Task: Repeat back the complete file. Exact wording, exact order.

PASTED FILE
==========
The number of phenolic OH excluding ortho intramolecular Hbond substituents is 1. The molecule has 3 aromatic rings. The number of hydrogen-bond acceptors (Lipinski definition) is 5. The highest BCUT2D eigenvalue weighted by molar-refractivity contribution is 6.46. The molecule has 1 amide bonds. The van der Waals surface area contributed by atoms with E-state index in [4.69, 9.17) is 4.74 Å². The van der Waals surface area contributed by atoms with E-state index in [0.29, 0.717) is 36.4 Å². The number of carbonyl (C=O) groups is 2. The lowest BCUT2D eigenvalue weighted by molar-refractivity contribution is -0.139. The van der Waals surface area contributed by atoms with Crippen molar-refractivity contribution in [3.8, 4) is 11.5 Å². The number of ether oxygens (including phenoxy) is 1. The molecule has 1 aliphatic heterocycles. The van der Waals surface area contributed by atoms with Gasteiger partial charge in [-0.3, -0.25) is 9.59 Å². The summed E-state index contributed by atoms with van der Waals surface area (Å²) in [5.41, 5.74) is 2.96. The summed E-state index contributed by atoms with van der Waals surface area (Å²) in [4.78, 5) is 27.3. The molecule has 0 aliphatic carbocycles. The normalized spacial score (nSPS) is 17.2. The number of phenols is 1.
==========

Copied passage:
The number of phenolic OH excluding ortho intramolecular Hbond substituents is 1. The molecule has 3 aromatic rings. The number of hydrogen-bond acceptors (Lipinski definition) is 5. The highest BCUT2D eigenvalue weighted by molar-refractivity contribution is 6.46. The molecule has 1 amide bonds. The van der Waals surface area contributed by atoms with E-state index in [4.69, 9.17) is 4.74 Å². The van der Waals surface area contributed by atoms with E-state index in [0.29, 0.717) is 36.4 Å². The number of carbonyl (C=O) groups is 2. The lowest BCUT2D eigenvalue weighted by molar-refractivity contribution is -0.139. The van der Waals surface area contributed by atoms with Crippen molar-refractivity contribution in [3.8, 4) is 11.5 Å². The number of ether oxygens (including phenoxy) is 1. The molecule has 1 aliphatic heterocycles. The van der Waals surface area contributed by atoms with Gasteiger partial charge in [-0.3, -0.25) is 9.59 Å². The summed E-state index contributed by atoms with van der Waals surface area (Å²) in [5.41, 5.74) is 2.96. The summed E-state index contributed by atoms with van der Waals surface area (Å²) in [4.78, 5) is 27.3. The molecule has 0 aliphatic carbocycles. The normalized spacial score (nSPS) is 17.2. The number of phenols is 1.